2,868,702 Patented Jan. 13, 1959 Thus the strip 2 is firmly held to conform to the contour \of and against the surface of the drum 3 by the belt 5. Inside the hollow drum 3 is a high frequency coil 7 and also on top of the belt 5 is a similar high frequency coil 7a to create a 10,000-cycle field, for example, eifective to heat the metal strip 2 to red heat and maintain it at this temperature while in the high-frequency zone.
The roll 3 in conjunction with the belt 5 keeps the metal strip 2 from being heat-warped while in the highfrequency zone, due to the fact that the belt 5 maintains a holding pressure on the metal strip 2 in conjunction with the roll 3.
While the strip 2 is in the high frequency zone between the coils 7 and as it passes progressively therebetween, an oxidizing agent is fed from a suitable source through supply or feed openings 8 to the chambers 9 and therefrom through orifices 10 onto the surfaces of and into and through the interstices of the strip 2, so that an oxide film is produced on the strip .2 while in this zone and heated. The strip 2 then may be wound into a coil 12.
If desired, the strip 2 may be anodically polarized as it progressively leaves the enclosure and heating zone and led into an electro-formation electrolyte directly. The fluid supplied to the chambers 9 penetrates the porous ceramic roll 3 in the high frequency zone.
The high frequency coils 7 may be enclosed in a conventional dielectric 11 to prevent arcing due to moisture, and the orifices 10 are. formed in such dielectric. It is preferred to use dry, superheated steam or other suitable oxidizing agents for oxidizing the strip as it passes over the roll 3.
In any case, according to this invention, the hot strip metal is oxidized by oxygen gas, air, steam or other oxidizing materials while being heated and held in shape, and preferably moved along continuously. Boric acid or other electrolyte solution commonly employed in the electrolytic oxidation of aluminum may be used in place of the oxidizing agents mentioned.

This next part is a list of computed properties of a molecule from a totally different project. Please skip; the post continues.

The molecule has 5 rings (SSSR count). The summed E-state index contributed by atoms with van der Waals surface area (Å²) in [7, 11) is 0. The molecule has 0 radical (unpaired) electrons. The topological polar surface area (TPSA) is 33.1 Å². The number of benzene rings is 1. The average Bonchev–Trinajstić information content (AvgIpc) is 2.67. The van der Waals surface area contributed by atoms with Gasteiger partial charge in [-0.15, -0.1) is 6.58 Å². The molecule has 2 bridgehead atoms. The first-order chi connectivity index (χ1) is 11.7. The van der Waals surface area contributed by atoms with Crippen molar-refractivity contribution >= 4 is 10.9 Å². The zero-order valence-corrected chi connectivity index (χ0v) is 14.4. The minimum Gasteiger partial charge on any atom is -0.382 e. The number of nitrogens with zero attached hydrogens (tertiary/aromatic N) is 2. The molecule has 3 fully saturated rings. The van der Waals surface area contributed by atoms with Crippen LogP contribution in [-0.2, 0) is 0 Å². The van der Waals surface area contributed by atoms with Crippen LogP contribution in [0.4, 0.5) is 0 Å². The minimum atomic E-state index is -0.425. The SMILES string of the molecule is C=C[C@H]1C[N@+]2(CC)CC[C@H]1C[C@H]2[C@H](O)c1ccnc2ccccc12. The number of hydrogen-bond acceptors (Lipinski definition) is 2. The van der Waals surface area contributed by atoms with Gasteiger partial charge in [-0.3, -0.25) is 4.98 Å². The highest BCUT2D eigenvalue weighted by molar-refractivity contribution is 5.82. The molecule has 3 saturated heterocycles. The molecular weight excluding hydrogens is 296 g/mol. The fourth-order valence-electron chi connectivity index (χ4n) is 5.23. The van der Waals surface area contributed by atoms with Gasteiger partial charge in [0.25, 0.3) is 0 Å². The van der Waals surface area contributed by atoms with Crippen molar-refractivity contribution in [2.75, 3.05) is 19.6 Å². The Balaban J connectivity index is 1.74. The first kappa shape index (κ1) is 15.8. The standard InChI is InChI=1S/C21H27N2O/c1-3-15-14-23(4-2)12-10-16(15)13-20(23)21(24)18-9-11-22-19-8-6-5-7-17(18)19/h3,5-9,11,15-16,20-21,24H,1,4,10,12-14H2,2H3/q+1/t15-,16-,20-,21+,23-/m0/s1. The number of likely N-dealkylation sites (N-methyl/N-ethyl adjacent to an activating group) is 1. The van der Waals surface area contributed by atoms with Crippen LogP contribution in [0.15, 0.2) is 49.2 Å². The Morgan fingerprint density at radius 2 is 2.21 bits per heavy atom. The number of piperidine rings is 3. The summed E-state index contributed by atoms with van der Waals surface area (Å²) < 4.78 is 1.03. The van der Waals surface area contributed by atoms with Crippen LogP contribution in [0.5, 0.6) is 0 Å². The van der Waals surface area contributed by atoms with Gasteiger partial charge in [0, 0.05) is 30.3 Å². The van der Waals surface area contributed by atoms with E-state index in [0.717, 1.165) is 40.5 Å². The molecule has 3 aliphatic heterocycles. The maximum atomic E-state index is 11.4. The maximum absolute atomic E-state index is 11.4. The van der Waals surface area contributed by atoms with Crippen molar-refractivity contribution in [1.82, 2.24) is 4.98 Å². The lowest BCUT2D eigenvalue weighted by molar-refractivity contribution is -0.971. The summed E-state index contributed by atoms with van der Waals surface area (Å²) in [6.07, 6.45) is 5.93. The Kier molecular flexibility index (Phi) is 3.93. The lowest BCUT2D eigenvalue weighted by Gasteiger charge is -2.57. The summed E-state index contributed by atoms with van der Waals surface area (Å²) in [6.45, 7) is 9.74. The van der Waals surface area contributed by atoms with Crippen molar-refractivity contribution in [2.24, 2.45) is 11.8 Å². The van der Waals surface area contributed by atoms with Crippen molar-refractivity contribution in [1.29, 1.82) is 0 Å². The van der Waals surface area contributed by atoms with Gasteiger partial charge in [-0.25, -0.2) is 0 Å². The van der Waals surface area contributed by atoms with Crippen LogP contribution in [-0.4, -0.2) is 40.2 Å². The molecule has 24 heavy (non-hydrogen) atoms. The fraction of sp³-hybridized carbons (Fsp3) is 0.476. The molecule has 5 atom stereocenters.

Metal strips, oxidized in accordance with the present invention by chemical treatment thereof, may have the dielectric film formed thereon in any conventional manner, as by immersing the metal strip in an electrolyte bath comprising an aqueous solution of borax and boric acid, wherein the bath contains about .06% of borax and 8% of boric acid and the remainder pure water. Unidirectional electric current is caused to flow through such metal strips during the first oxidation step or subsequent thereto and enough amperes of electrical current are caused to flow through the strip and electrolyte bath when potential is applied thereto to form an oxide film thereon electro-chemically. The positive pole of the source of current is connected to the metal strip to be formed by conductive rolls in contact therewith by the practice of the invention. Preferably the temperature of the electrolyte is maintained at about to '90 degrees centigrade during the forming operation. When treating electrode strips in accordance With prior procedures, it has taken about 2 hours for the electro-formation of the desired dielectric film on a porous metal strip. By added use of thermal oxidation in accordance with the invention, the electro-formation time has been reduced to approximately 60 minutes, which figure is variable and average and dependent upon the metal being processed and theparticular properties desired in the finished electrode strip. Such a figure applies to film forming metal for use in an electrolytic condenser. Specifically, a porous electrode having a normal formation capacity of 50 microfarads 450 volts would take about two hours to bring it down to 1 milliampere leakage of current as a result of the electro-formation thereof, can have the electro-formation time required for processing such electrodes reduced to about 60 minutes, where such electrode has been chemically and thermally oxidized prior to the electro-formation thereof, all as disclosed by the present in n- In h fe eeeine c mp the s m nu ber of ampere volts would be applied per unit of time to the electrode being processed, in accordance with conventional practice and in accordance with the present invention. The cost of electro-forming as norm-ally practiced is about ten percent of the finished condenser and this invention saves at least 20% of the electroforming cost.